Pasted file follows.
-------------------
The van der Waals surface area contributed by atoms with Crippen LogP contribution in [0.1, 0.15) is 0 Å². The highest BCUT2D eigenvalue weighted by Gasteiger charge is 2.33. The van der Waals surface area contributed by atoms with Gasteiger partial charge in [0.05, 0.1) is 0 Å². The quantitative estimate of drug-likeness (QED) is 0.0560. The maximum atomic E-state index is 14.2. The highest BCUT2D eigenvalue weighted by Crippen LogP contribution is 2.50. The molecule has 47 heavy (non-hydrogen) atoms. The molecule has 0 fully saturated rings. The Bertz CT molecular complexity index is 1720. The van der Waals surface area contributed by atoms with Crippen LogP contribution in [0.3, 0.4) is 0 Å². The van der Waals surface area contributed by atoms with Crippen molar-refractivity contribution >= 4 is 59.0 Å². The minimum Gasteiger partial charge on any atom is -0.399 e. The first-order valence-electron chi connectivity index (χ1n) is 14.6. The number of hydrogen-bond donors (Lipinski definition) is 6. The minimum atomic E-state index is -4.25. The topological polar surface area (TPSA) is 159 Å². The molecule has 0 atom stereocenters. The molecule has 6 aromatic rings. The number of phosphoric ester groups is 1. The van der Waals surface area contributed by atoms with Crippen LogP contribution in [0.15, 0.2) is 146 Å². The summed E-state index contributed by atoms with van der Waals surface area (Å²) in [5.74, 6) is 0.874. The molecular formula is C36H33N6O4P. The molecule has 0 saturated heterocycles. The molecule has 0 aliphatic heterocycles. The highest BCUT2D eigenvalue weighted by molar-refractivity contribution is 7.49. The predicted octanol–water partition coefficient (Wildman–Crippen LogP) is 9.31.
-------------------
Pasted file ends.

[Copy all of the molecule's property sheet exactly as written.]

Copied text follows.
The van der Waals surface area contributed by atoms with Crippen LogP contribution in [0.1, 0.15) is 0 Å². The highest BCUT2D eigenvalue weighted by Gasteiger charge is 2.33. The van der Waals surface area contributed by atoms with Gasteiger partial charge in [0.05, 0.1) is 0 Å². The quantitative estimate of drug-likeness (QED) is 0.0560. The maximum atomic E-state index is 14.2. The highest BCUT2D eigenvalue weighted by Crippen LogP contribution is 2.50. The molecule has 47 heavy (non-hydrogen) atoms. The molecule has 0 fully saturated rings. The Bertz CT molecular complexity index is 1720. The van der Waals surface area contributed by atoms with Crippen LogP contribution in [0.3, 0.4) is 0 Å². The van der Waals surface area contributed by atoms with Crippen molar-refractivity contribution >= 4 is 59.0 Å². The minimum Gasteiger partial charge on any atom is -0.399 e. The first-order valence-electron chi connectivity index (χ1n) is 14.6. The number of hydrogen-bond donors (Lipinski definition) is 6. The minimum atomic E-state index is -4.25. The topological polar surface area (TPSA) is 159 Å². The molecule has 0 atom stereocenters. The molecule has 6 aromatic rings. The number of phosphoric ester groups is 1. The van der Waals surface area contributed by atoms with Crippen LogP contribution in [0.15, 0.2) is 146 Å². The summed E-state index contributed by atoms with van der Waals surface area (Å²) in [5.74, 6) is 0.874. The molecular formula is C36H33N6O4P. The molecule has 0 saturated heterocycles. The molecule has 0 aliphatic heterocycles. The highest BCUT2D eigenvalue weighted by molar-refractivity contribution is 7.49. The predicted octanol–water partition coefficient (Wildman–Crippen LogP) is 9.31.